Replacement of cTnI With hs-cTnI for Evaluation of Pulmonary Embolism May Misclassify Risk

Behnood Bikdeli, MD, MS, at Brigham and Women’s Hospital, David Jiménez, MD, PhD, at Hospital Ramón y Cajal in Madrid, and colleagues recently conducted the first study to compare the prognostic relevance of cTnI with hs-cTnI in patients with pulmonary embolism (PE).


Lipidomics Team Receives Ammodo Science Award for Tuberculosis Research

A multi-institutional research group co-led by D. Branch Moody, MD, of Brigham and Women’s Hospital, received an Ammodo Science Award for their groundbreaking research on lipid molecules. Their goal is to develop effective diagnostic tests and vaccines against tuberculosis and other infectious diseases.


Liposomal Bupivacaine Is Good Alternative to Thoracic Epidural Analgesia for Patients Undergoing Minimally Invasive Lung Resection

Namrata Patil, MD, MPH, Anupama Singh, MD, and team compared thoracic epidural analgesia with injection of liposomal bupivacaine (LB) under direct witness in patients undergoing minimally invasive lung resection. LB intercostal block reduced opioid use 48 hours postoperatively and had fewer postoperative complications.


Patients With EGFR-Mutant NSCLC May Benefit from Targeted Therapy More Than Checkpoint Inhibitors

An estimated 10 to 15% of non-small cell lung cancers harbor EGFR mutations.

A recent retrospective, multicenter cohort study suggests osimertinib is more likely to benefit non-small cell lung cancer patients with EGFR mutations than alternative approaches, though prospective clinical trials are needed to confirm the findings. The Brigham’s Elio Adib, MD, a co-author of the study, discusses key takeaways.


Take-Home Surgical Simulation Model Allows Senior Trainees to Practice Airway Anastomosis

Researchers at Brigham and Women’s Hospital and the University of Toronto have developed and validated a portable model that helps trainees perfect complex vascular surgery and airway anastomosis techniques. The model is inexpensive and is the first to simulate tracheal anastomosis.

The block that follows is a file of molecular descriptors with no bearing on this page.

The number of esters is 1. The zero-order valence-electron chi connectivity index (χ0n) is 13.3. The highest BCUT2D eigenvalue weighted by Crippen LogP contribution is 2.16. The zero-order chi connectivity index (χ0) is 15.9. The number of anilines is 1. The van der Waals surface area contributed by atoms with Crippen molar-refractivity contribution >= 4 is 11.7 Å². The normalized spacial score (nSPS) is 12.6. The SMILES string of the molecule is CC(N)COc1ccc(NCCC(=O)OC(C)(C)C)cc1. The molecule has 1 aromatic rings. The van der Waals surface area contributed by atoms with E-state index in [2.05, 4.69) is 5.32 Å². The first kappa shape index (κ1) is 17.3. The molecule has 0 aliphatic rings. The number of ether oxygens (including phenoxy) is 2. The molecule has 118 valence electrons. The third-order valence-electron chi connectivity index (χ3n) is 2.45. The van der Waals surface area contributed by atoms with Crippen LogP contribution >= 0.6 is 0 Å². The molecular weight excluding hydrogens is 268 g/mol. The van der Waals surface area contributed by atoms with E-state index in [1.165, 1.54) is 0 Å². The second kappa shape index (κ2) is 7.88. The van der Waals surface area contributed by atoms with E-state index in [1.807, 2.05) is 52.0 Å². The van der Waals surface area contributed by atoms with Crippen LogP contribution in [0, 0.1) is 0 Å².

Case Study: Endobronchial Valve Placement in a Patient With an Incomplete Lobar Fissure

CT scan of lungs before and after endobronchial valve placement

A team at the Brigham’s Lung Center performed a complex, two-step procedure to place endobronchial valves in a 59-year-old woman who had hyperinflation of her lungs due to advanced COPD, combined with an incomplete lobar fissure. Interventional pulmonologist Majid Shafiq, MD, MPH, discusses this challenging case.


Structured Analysis of Pleural Epithelial Cells Gives Insight Into Distribution of Mechanical Stresses in the Lung

Human lung tissue under microscope view for education histology. Human tissue.

Brigham and Women’s Hospital researchers developed a method for studying the topography of pleural epithelial structure, enabled by en face harvest and machine learning. They used its geometry to map regional differences in mechanical stress, providing key insight into normal lung function and parenchymal lung disease.


Paxlovid Reduces COVID-19 Hospitalization Among Vaccinated Older Adults

Older man holding glass of water and taking pill, paxlovid covid treatment concept

A Mass General Brigham study suggests nirmatrelvir plus ritonavir (Paxlovid) reduces COVID-19 severity even in highly vaccinated adults over the age of 50. In this Q&A, Scott Dryden-Peterson, MD, MSc, and Ann Woolley, MD, MPH, discuss key takeaways from the study and describe best methods for prescribing Paxlovid.


Mouse PLPP6 Regulates Allergen Sensitization

Dendritic cell, antigen-presenting immune cell, 3D illustration

Brigham and Women’s Hospital researchers are the first to characterize Plpp6, a mouse homolog of PLPP6, as a polyisoprenyl diphosphate phosphatase that’s activated in dendritic cells after airway exposure to an aeroallergen. They suggest PLPP6 is likely a targetable regulatory checkpoint for allergic inflammation.


Progression of Interstitial Lung Disease Likely in Relatives of Patients With Pulmonary Fibrosis

Brigham researchers previously reported that first-degree relatives of patients with pulmonary fibrosis have high rates of interstitial lung abnormalities (ILA). Their two-year follow-up indicates radiologic progression of ILA was common in relatives and may be associated with accelerated loss of lung function.